When I caught a glimpse of Clara, a local college basketball coach in her mid-30s, clutching her chest as she was wheeled from triage to a cardiac bed in the emergency department, I was quite surprised. I knew that she was a serious athlete herself, which, along with her age, put her at low risk for heart problems. Her chart also showed that she had no risk factors for vascular or lung disease and hadn’t suffered any recent injuries.
Once I got a closer look at Clara, I could see that she was pale and sweaty. She also said she was suffering from “insanely bad” chest pain. The electrocardiogram she had just received to check for a heart attack was textbook normal, and so were her vital signs, except for a mildly elevated pulse—most likely due, in part, to the pain and anxiety she was feeling. Still unsure what was causing her symptoms, we gave her aspirin and nitroglycerin just in case it was a heart attack and a light dose of morphine for her pain.
Clara’s story then began to unfold. She explained that over the previous four days she had gradually developed a low-grade fever, chills and body aches. Then, suddenly, that morning, she had been stricken with severe, sharp spells of pain on the right side of her chest. Pain episodes occurred every hour or so and lasted about 30 minutes. When I asked Clara to take a deep breath, it was very uncomfortable for her, and the painful area of her chest was extraordinarily tender to touch.
All these clues made me worry that Clara might have a pulmonary embolism (a potentially deadly blood clot in the lungs). An aneurysm in a major blood vessel, or even a case of pneumonia with unusual signs and symptoms, were also possibilities, though less likely. To see whether Clara had one of these very dangerous conditions, I ordered a “stat” CT scan of her chest. I was pleased but puzzled when her chest CT and the blood work that had just been analyzed were entirely normal.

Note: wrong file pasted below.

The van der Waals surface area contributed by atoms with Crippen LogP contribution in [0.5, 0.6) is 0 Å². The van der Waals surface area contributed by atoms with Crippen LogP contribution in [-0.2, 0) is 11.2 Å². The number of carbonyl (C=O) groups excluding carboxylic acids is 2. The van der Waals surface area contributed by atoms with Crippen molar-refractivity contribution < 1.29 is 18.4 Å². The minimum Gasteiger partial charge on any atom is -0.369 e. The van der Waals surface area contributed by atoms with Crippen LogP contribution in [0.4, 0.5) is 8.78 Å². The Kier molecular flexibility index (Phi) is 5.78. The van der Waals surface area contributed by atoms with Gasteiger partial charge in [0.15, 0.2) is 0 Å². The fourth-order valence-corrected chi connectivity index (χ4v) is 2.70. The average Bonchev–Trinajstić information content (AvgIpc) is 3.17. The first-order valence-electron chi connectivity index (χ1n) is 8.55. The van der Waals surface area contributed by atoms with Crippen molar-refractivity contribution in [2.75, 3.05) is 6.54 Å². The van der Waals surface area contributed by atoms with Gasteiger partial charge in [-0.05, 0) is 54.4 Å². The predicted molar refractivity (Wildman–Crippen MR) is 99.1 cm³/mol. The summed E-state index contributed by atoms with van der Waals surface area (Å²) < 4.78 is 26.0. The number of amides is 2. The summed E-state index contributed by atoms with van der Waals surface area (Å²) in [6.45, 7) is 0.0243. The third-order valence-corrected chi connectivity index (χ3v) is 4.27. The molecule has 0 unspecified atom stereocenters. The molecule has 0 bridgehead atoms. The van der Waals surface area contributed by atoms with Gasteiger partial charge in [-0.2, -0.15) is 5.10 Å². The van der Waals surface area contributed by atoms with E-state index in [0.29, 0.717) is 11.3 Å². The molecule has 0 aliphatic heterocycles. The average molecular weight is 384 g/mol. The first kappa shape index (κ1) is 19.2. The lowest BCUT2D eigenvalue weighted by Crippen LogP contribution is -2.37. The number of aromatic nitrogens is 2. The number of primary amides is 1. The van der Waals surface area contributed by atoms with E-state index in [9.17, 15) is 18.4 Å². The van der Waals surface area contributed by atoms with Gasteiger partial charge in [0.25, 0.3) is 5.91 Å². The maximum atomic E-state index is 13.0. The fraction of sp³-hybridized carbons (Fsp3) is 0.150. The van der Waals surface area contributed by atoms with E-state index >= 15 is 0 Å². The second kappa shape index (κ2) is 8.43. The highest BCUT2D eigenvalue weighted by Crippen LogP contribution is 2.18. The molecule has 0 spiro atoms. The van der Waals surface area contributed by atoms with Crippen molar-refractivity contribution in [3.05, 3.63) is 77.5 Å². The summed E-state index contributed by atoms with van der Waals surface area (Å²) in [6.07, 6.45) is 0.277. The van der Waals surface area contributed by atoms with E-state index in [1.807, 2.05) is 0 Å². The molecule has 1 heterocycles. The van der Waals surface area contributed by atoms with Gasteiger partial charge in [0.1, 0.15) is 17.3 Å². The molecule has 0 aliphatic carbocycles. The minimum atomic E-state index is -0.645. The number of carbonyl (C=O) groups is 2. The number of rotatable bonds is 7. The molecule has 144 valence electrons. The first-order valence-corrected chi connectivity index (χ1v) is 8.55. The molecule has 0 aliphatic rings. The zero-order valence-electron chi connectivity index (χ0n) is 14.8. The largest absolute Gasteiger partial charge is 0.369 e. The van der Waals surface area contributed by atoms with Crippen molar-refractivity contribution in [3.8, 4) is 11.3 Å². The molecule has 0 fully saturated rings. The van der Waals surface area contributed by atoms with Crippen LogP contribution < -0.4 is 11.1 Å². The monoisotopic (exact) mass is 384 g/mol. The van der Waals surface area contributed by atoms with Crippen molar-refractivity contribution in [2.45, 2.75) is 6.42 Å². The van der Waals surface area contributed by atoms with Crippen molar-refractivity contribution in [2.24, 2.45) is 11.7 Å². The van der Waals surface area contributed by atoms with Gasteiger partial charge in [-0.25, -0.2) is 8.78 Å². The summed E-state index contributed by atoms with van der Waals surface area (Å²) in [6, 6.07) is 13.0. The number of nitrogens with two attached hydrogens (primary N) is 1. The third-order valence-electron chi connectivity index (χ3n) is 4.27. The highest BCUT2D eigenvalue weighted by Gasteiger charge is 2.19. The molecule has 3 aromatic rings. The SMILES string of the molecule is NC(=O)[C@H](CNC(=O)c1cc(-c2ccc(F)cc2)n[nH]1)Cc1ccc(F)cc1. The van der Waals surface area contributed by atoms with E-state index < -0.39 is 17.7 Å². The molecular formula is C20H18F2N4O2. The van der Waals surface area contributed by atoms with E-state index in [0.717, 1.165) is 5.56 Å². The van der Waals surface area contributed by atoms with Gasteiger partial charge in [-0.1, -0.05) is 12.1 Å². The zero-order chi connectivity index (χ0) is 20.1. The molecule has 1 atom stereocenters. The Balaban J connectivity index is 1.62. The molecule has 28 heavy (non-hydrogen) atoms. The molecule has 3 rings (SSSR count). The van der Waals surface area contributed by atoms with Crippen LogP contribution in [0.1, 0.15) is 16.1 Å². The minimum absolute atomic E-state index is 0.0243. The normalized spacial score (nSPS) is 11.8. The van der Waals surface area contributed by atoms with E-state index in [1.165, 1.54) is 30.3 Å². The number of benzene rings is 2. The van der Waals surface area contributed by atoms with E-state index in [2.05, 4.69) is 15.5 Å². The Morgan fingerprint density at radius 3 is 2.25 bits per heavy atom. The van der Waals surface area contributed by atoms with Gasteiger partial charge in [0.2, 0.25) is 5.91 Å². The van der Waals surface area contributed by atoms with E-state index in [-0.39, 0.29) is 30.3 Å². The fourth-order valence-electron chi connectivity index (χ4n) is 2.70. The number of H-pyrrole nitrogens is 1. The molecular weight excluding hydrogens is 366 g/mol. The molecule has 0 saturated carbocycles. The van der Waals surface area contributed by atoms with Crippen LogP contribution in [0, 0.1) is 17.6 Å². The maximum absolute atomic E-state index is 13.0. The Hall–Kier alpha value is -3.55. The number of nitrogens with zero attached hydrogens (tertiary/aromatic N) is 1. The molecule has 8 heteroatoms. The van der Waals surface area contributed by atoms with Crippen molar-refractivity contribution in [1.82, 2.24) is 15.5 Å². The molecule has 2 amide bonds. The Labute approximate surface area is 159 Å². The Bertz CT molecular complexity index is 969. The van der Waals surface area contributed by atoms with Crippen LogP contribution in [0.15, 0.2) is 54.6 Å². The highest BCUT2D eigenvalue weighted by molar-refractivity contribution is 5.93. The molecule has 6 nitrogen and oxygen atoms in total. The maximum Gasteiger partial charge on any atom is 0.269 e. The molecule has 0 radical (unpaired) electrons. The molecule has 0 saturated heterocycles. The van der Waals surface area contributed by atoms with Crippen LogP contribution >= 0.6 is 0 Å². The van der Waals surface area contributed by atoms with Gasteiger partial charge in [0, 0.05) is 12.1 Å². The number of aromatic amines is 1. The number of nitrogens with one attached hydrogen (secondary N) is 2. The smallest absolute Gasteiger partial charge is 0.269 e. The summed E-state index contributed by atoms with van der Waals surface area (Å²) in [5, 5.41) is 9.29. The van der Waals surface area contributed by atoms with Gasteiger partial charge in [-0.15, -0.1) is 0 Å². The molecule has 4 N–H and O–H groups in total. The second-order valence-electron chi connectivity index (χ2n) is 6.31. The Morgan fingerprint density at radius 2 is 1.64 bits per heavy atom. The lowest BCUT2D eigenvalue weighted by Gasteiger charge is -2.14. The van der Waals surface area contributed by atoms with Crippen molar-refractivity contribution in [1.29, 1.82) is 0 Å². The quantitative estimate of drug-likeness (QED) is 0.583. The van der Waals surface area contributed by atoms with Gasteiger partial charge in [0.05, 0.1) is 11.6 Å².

Just as Clara had described, her chest pain continued to come and go every hour or so. To see if there was anything in her medical history that might give us more clues, I contacted Clara’s family doctor as well as a cardiologist. Clara’s family doctor admitted her to the cardiac unit and mentioned that the case sounded like “The Devil’s Grip,” a rather antiquated but entirely legitimate medical term for a rare condition that causes intense chest pain.
As it turns out, Clara’s doctor was right. After 48 hours, she had fully recovered. We also got back positive results for Clara on a serum antibody test to Coxsackie B, the virus that causes pleurodynia (also known as “The Devil’s Grip”). This viral infection of the muscles of the chest wall and often the upper abdomen causes excruciating pain that comes and goes in spasms for two to six days, then generally vanishes. Coxsackie B can be easily spread from one person to another—for example, by kissing, by sharing eating utensils or a drinking straw or by eating food that’s been contaminated with the virus. Usually, a person’s immune system does a good job of disarming the virus so the infection causes only a mild, flulike illness, but some people, like Clara, aren’t so lucky.
Lesson learned: In rare cases, severe chest pain is due to a relatively benign illness, rather than a deadly cardiac, pulmonary, vascular or abdominal condition. Still, chest pain should always be immediately evaluated—no matter what your age or how healthy you think you are.